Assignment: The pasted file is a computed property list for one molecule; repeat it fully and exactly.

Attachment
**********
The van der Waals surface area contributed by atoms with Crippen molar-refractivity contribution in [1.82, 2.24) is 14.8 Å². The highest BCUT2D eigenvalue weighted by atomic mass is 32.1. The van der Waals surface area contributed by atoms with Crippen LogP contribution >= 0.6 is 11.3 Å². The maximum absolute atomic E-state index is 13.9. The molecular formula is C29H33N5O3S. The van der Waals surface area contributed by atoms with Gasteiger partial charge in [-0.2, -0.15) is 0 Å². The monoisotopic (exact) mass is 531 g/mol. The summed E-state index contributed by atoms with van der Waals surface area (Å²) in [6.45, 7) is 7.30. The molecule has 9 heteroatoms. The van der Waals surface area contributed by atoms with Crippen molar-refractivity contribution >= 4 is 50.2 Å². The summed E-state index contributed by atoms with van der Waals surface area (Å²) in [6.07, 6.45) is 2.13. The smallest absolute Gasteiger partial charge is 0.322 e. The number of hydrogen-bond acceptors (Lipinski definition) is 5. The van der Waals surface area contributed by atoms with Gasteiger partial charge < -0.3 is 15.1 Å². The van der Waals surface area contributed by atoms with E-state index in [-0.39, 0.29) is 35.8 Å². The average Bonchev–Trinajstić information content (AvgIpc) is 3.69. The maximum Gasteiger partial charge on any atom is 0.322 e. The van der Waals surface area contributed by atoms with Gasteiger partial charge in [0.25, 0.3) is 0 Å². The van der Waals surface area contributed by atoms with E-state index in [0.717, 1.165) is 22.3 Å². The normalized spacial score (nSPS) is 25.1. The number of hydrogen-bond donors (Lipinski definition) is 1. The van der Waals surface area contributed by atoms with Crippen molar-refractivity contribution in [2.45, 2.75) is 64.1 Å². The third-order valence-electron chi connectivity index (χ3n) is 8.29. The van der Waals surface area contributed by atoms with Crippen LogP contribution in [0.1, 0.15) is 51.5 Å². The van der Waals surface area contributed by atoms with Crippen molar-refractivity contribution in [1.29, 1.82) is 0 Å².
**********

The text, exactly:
The van der Waals surface area contributed by atoms with Crippen molar-refractivity contribution in [1.82, 2.24) is 14.8 Å². The highest BCUT2D eigenvalue weighted by atomic mass is 32.1. The van der Waals surface area contributed by atoms with Crippen LogP contribution >= 0.6 is 11.3 Å². The maximum absolute atomic E-state index is 13.9. The molecular formula is C29H33N5O3S. The van der Waals surface area contributed by atoms with Gasteiger partial charge in [-0.2, -0.15) is 0 Å². The monoisotopic (exact) mass is 531 g/mol. The summed E-state index contributed by atoms with van der Waals surface area (Å²) in [6.45, 7) is 7.30. The molecule has 9 heteroatoms. The van der Waals surface area contributed by atoms with Crippen molar-refractivity contribution >= 4 is 50.2 Å². The summed E-state index contributed by atoms with van der Waals surface area (Å²) in [6.07, 6.45) is 2.13. The smallest absolute Gasteiger partial charge is 0.322 e. The number of hydrogen-bond acceptors (Lipinski definition) is 5. The van der Waals surface area contributed by atoms with Gasteiger partial charge < -0.3 is 15.1 Å². The van der Waals surface area contributed by atoms with E-state index in [-0.39, 0.29) is 35.8 Å². The average Bonchev–Trinajstić information content (AvgIpc) is 3.69. The maximum Gasteiger partial charge on any atom is 0.322 e. The van der Waals surface area contributed by atoms with Gasteiger partial charge in [0.25, 0.3) is 0 Å². The van der Waals surface area contributed by atoms with E-state index in [0.717, 1.165) is 22.3 Å². The normalized spacial score (nSPS) is 25.1. The number of hydrogen-bond donors (Lipinski definition) is 1. The van der Waals surface area contributed by atoms with Crippen molar-refractivity contribution in [2.45, 2.75) is 64.1 Å². The third-order valence-electron chi connectivity index (χ3n) is 8.29. The van der Waals surface area contributed by atoms with Crippen LogP contribution in [0.1, 0.15) is 51.5 Å². The van der Waals surface area contributed by atoms with Crippen molar-refractivity contribution in [1.29, 1.82) is 0 Å².